Maternal Poly (I:C) Exposure Did Not Alter the Cell Cycle Length of Embryonic NSPCs
We examined poly (I:C)-treated embryonic forebrains on E14, the time point at which glutamatergic neurons in layer IV are produced . Histologically, the dorsomedial cerebral wall, which is the future primary somatosensory neocortex corresponding to area 1, was normal in the poly (I:C)-treated embryos (Fig. 2a). The S-phase zone in the dorsomedial cerebral wall, where the accumulation of NSPC nuclei is observed during S phase of the cell cycle, was located between 70 and 80 μm from the lateral ventricular border on E14 in poly (I:C)-treated mice, similar to the findings in normal control mice (Fig. 2b). After 12.5 h of exposure to BrdU, virtually all the nuclei in the VZ were BrdU positive in both the poly (I:C)-treated and control mice, indicating that the growth fractions in the VZ were nearly equal to 1.0 in both the poly (I:C)-treated and control mice (Fig. 2b). Since the LI for 2-, 4.5-, and 6.5-h BrdU exposure did not show any difference between the poly (I:C)-treated and control embryos (Fig. 2b), we concluded that the total cell cycle length of the NSPCs in the forebrain of the poly (I:C)-treated animals was not significantly altered, compared with that in the controls.
Maternal Poly (I:C) Exposure Increased the Q Fraction of Embryonic NSPCs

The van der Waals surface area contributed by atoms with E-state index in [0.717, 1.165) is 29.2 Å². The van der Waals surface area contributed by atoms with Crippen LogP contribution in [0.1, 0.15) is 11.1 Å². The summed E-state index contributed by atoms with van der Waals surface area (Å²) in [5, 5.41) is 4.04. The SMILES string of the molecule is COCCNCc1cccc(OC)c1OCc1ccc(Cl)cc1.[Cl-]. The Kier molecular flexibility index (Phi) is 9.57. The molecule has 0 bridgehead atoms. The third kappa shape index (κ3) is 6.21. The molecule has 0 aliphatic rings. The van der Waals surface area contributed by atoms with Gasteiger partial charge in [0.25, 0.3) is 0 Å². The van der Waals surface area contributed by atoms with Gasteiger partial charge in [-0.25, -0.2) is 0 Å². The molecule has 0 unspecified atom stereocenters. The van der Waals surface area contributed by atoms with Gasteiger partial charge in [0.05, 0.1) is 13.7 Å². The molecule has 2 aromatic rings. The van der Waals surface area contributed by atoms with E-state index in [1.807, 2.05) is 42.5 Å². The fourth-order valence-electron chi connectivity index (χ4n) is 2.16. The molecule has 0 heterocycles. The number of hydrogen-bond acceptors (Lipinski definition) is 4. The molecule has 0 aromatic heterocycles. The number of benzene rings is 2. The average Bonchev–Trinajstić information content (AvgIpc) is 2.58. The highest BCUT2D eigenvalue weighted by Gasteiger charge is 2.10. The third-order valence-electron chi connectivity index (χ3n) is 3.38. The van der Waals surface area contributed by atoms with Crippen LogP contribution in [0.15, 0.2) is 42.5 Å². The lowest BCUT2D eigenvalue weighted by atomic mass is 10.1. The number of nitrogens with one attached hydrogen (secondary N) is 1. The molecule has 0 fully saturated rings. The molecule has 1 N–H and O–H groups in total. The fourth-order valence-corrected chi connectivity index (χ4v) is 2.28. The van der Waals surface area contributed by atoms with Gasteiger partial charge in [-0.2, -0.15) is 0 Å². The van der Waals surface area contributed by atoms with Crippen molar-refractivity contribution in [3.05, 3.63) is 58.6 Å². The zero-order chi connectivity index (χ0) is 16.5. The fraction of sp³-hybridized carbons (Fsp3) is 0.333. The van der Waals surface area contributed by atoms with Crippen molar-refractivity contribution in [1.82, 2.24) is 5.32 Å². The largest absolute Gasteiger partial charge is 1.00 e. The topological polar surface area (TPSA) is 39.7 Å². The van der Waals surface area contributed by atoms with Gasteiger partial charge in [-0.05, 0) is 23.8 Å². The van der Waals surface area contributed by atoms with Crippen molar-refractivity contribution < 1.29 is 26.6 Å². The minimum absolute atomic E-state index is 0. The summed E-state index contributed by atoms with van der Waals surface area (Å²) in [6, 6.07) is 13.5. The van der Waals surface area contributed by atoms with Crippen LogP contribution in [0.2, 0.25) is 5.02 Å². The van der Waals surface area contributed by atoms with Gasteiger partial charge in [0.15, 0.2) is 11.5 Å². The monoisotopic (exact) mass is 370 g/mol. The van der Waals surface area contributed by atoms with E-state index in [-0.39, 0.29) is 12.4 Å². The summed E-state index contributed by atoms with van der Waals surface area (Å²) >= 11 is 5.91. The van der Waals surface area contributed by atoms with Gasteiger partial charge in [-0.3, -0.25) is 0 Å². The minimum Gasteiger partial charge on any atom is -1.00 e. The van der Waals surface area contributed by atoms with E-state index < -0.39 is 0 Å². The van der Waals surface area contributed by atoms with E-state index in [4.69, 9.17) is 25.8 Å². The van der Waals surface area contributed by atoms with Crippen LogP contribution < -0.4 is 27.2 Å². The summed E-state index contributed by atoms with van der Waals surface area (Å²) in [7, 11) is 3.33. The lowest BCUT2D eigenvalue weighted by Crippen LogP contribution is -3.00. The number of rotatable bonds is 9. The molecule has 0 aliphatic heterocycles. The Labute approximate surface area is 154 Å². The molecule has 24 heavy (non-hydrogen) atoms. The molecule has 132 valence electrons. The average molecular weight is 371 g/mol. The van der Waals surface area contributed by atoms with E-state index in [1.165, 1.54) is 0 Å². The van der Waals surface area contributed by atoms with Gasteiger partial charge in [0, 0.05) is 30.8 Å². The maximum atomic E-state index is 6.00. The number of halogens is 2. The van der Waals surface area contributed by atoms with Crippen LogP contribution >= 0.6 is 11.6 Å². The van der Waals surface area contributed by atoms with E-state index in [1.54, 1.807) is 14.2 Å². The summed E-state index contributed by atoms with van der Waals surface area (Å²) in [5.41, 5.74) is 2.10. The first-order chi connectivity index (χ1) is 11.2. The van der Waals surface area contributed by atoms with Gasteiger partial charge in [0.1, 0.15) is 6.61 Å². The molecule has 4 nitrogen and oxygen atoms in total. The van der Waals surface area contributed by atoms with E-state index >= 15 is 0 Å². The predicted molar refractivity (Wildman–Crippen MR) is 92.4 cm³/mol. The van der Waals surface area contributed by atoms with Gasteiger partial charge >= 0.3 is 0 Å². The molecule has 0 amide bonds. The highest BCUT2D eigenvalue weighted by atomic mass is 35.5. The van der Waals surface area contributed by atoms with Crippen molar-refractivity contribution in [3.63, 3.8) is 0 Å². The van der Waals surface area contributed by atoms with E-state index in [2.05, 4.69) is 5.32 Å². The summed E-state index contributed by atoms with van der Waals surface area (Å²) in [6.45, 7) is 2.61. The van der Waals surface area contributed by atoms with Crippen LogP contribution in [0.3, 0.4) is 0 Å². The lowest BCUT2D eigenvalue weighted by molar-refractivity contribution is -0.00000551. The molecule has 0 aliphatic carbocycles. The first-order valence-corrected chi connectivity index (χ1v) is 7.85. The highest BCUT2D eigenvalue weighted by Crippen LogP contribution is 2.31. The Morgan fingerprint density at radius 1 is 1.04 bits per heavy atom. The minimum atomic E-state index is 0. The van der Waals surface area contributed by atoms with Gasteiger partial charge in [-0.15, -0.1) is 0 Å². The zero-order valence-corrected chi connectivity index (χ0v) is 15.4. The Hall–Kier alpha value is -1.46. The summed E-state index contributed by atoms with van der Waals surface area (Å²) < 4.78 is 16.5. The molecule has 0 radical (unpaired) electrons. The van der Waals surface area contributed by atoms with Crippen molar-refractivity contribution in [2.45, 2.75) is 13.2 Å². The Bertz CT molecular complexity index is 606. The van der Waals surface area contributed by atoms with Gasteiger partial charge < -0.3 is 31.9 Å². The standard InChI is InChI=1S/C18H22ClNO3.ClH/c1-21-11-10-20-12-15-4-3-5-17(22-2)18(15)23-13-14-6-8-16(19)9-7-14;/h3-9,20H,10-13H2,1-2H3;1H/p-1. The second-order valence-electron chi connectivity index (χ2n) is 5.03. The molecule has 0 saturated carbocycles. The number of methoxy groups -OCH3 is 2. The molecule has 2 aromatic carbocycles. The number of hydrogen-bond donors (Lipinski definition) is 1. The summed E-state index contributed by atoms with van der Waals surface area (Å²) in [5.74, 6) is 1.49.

We next identified NSPCs in the Q fraction and the P fraction (the fraction of daughter cells that remain proliferative, P = 1.0 – Q) on E14 using two S-phase tracers, IdU and BrdU (Fig. 3a, b). As mentioned previously, we conducted a Q fraction analysis based on the assumption that the total cell cycle length minus the length of the S phase (Tc – Ts) was 12.5 h for both the poly (I:C)-treated and control groups. In the dorsomedial cerebral wall of the poly (I:C)-treated mice, the IdU-positive nuclei were located in the outer margin of the S-phase zone in both the P + Q and Q experiments (Fig. 3b). The distribution patterns of the P + Q and Q cells were identical between the poly (I:C)-treated and control animals (Fig. 3c). However, an increase in the number of Q cells was observed in the poly (I:C)-treated animals, with an estimated Q fraction of 0.55; this represented a 12.5% increase, compared with the value in the controls (Table 1). Taken together, we concluded that the probability of leaving the cell cycle of the NSPCs in the forebrain of the poly (I:C)-treated animals was increased, compared with that in the controls.